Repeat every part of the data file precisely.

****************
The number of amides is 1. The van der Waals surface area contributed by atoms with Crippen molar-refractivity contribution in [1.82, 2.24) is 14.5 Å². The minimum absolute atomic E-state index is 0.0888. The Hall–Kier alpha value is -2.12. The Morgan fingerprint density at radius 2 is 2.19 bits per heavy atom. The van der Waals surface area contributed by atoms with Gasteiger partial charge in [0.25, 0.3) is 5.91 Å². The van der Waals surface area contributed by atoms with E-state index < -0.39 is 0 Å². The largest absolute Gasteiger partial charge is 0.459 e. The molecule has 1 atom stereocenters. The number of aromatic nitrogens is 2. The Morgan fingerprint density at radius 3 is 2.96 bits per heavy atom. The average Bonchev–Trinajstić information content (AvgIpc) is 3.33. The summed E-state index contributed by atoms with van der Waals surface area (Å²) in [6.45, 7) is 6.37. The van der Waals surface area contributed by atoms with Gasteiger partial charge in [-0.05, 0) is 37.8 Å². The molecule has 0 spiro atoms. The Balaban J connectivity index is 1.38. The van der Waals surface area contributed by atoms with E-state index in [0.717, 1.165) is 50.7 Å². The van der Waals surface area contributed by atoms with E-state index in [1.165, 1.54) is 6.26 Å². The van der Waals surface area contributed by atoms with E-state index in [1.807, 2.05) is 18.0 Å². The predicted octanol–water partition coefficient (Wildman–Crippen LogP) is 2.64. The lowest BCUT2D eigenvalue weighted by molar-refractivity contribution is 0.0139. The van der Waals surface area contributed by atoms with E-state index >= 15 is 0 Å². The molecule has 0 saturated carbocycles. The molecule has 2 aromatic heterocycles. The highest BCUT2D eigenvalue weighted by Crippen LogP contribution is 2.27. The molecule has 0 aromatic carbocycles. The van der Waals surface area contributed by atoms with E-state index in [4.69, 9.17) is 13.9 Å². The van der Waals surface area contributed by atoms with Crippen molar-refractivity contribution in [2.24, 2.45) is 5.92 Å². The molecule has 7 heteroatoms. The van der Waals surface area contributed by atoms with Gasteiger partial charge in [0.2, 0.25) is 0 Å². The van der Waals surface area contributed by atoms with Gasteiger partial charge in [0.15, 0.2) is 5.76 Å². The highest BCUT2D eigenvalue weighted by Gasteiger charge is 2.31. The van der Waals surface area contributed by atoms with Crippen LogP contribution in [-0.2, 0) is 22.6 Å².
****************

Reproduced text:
The number of amides is 1. The van der Waals surface area contributed by atoms with Crippen molar-refractivity contribution in [1.82, 2.24) is 14.5 Å². The minimum absolute atomic E-state index is 0.0888. The Hall–Kier alpha value is -2.12. The Morgan fingerprint density at radius 2 is 2.19 bits per heavy atom. The van der Waals surface area contributed by atoms with Gasteiger partial charge in [0.25, 0.3) is 5.91 Å². The van der Waals surface area contributed by atoms with E-state index < -0.39 is 0 Å². The largest absolute Gasteiger partial charge is 0.459 e. The molecule has 1 atom stereocenters. The number of aromatic nitrogens is 2. The Morgan fingerprint density at radius 3 is 2.96 bits per heavy atom. The average Bonchev–Trinajstić information content (AvgIpc) is 3.33. The summed E-state index contributed by atoms with van der Waals surface area (Å²) in [6.45, 7) is 6.37. The van der Waals surface area contributed by atoms with Gasteiger partial charge in [-0.05, 0) is 37.8 Å². The molecule has 0 spiro atoms. The Balaban J connectivity index is 1.38. The van der Waals surface area contributed by atoms with E-state index in [0.717, 1.165) is 50.7 Å². The van der Waals surface area contributed by atoms with E-state index in [1.165, 1.54) is 6.26 Å². The van der Waals surface area contributed by atoms with E-state index in [1.807, 2.05) is 18.0 Å². The predicted octanol–water partition coefficient (Wildman–Crippen LogP) is 2.64. The lowest BCUT2D eigenvalue weighted by molar-refractivity contribution is 0.0139. The van der Waals surface area contributed by atoms with E-state index >= 15 is 0 Å². The molecule has 0 saturated carbocycles. The molecule has 2 aromatic heterocycles. The highest BCUT2D eigenvalue weighted by Crippen LogP contribution is 2.27. The molecule has 0 aromatic carbocycles. The van der Waals surface area contributed by atoms with E-state index in [4.69, 9.17) is 13.9 Å². The van der Waals surface area contributed by atoms with Crippen molar-refractivity contribution in [2.24, 2.45) is 5.92 Å². The molecule has 7 heteroatoms. The van der Waals surface area contributed by atoms with Gasteiger partial charge in [0.2, 0.25) is 0 Å². The van der Waals surface area contributed by atoms with Gasteiger partial charge in [0.15, 0.2) is 5.76 Å². The highest BCUT2D eigenvalue weighted by Gasteiger charge is 2.31. The van der Waals surface area contributed by atoms with Crippen LogP contribution in [-0.2, 0) is 22.6 Å².